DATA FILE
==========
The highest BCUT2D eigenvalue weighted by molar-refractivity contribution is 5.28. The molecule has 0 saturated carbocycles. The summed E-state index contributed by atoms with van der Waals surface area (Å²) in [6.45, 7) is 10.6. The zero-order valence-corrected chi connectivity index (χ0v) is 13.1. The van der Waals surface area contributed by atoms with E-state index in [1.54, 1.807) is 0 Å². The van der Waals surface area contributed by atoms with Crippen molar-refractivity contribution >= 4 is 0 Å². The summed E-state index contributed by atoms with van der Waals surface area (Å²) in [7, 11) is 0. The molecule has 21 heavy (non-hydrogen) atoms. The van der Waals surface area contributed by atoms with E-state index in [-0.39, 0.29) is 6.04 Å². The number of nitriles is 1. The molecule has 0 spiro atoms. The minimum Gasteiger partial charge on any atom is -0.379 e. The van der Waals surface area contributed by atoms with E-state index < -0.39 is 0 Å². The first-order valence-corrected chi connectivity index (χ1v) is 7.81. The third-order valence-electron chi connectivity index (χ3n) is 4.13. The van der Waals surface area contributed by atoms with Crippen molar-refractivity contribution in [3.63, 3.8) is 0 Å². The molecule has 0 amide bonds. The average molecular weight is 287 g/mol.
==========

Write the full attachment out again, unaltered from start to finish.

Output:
The highest BCUT2D eigenvalue weighted by molar-refractivity contribution is 5.28. The molecule has 0 saturated carbocycles. The summed E-state index contributed by atoms with van der Waals surface area (Å²) in [6.45, 7) is 10.6. The zero-order valence-corrected chi connectivity index (χ0v) is 13.1. The van der Waals surface area contributed by atoms with E-state index in [1.54, 1.807) is 0 Å². The van der Waals surface area contributed by atoms with Crippen molar-refractivity contribution >= 4 is 0 Å². The summed E-state index contributed by atoms with van der Waals surface area (Å²) in [7, 11) is 0. The molecule has 21 heavy (non-hydrogen) atoms. The van der Waals surface area contributed by atoms with E-state index in [-0.39, 0.29) is 6.04 Å². The number of nitriles is 1. The molecule has 0 spiro atoms. The minimum Gasteiger partial charge on any atom is -0.379 e. The van der Waals surface area contributed by atoms with E-state index < -0.39 is 0 Å². The first-order valence-corrected chi connectivity index (χ1v) is 7.81. The third-order valence-electron chi connectivity index (χ3n) is 4.13. The van der Waals surface area contributed by atoms with Crippen molar-refractivity contribution in [3.63, 3.8) is 0 Å². The molecule has 0 amide bonds. The average molecular weight is 287 g/mol.